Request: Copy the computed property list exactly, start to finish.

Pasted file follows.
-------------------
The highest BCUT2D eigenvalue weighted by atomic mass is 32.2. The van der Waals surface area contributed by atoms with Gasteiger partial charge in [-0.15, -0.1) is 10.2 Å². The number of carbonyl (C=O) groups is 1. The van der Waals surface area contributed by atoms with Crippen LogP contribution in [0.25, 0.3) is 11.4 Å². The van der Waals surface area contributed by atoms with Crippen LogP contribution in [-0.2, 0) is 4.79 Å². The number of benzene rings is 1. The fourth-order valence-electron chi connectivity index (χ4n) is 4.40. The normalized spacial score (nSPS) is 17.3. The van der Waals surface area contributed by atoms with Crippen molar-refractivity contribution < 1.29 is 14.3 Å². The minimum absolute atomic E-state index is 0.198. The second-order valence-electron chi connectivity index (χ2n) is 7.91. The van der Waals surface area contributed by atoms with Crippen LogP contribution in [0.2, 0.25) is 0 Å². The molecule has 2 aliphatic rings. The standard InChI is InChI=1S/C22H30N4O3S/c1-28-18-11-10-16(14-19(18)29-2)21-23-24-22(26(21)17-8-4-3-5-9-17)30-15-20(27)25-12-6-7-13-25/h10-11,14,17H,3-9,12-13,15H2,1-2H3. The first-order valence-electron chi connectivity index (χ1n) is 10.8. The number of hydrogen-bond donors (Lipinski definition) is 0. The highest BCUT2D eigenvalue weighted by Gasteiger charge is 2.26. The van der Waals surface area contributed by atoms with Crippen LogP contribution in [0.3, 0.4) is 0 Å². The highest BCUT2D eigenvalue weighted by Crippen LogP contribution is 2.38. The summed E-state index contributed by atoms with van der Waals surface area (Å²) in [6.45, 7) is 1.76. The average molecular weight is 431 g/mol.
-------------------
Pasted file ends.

The highest BCUT2D eigenvalue weighted by atomic mass is 32.2. The van der Waals surface area contributed by atoms with Gasteiger partial charge in [-0.15, -0.1) is 10.2 Å². The number of carbonyl (C=O) groups is 1. The van der Waals surface area contributed by atoms with Crippen LogP contribution in [0.25, 0.3) is 11.4 Å². The van der Waals surface area contributed by atoms with Crippen LogP contribution in [-0.2, 0) is 4.79 Å². The number of benzene rings is 1. The fourth-order valence-electron chi connectivity index (χ4n) is 4.40. The normalized spacial score (nSPS) is 17.3. The van der Waals surface area contributed by atoms with Crippen molar-refractivity contribution < 1.29 is 14.3 Å². The minimum absolute atomic E-state index is 0.198. The second-order valence-electron chi connectivity index (χ2n) is 7.91. The van der Waals surface area contributed by atoms with Crippen LogP contribution in [0.2, 0.25) is 0 Å². The molecule has 2 aliphatic rings. The standard InChI is InChI=1S/C22H30N4O3S/c1-28-18-11-10-16(14-19(18)29-2)21-23-24-22(26(21)17-8-4-3-5-9-17)30-15-20(27)25-12-6-7-13-25/h10-11,14,17H,3-9,12-13,15H2,1-2H3. The first-order valence-electron chi connectivity index (χ1n) is 10.8. The number of hydrogen-bond donors (Lipinski definition) is 0. The highest BCUT2D eigenvalue weighted by Gasteiger charge is 2.26. The van der Waals surface area contributed by atoms with Crippen LogP contribution in [0.3, 0.4) is 0 Å². The highest BCUT2D eigenvalue weighted by Crippen LogP contribution is 2.38. The summed E-state index contributed by atoms with van der Waals surface area (Å²) in [6.45, 7) is 1.76. The average molecular weight is 431 g/mol.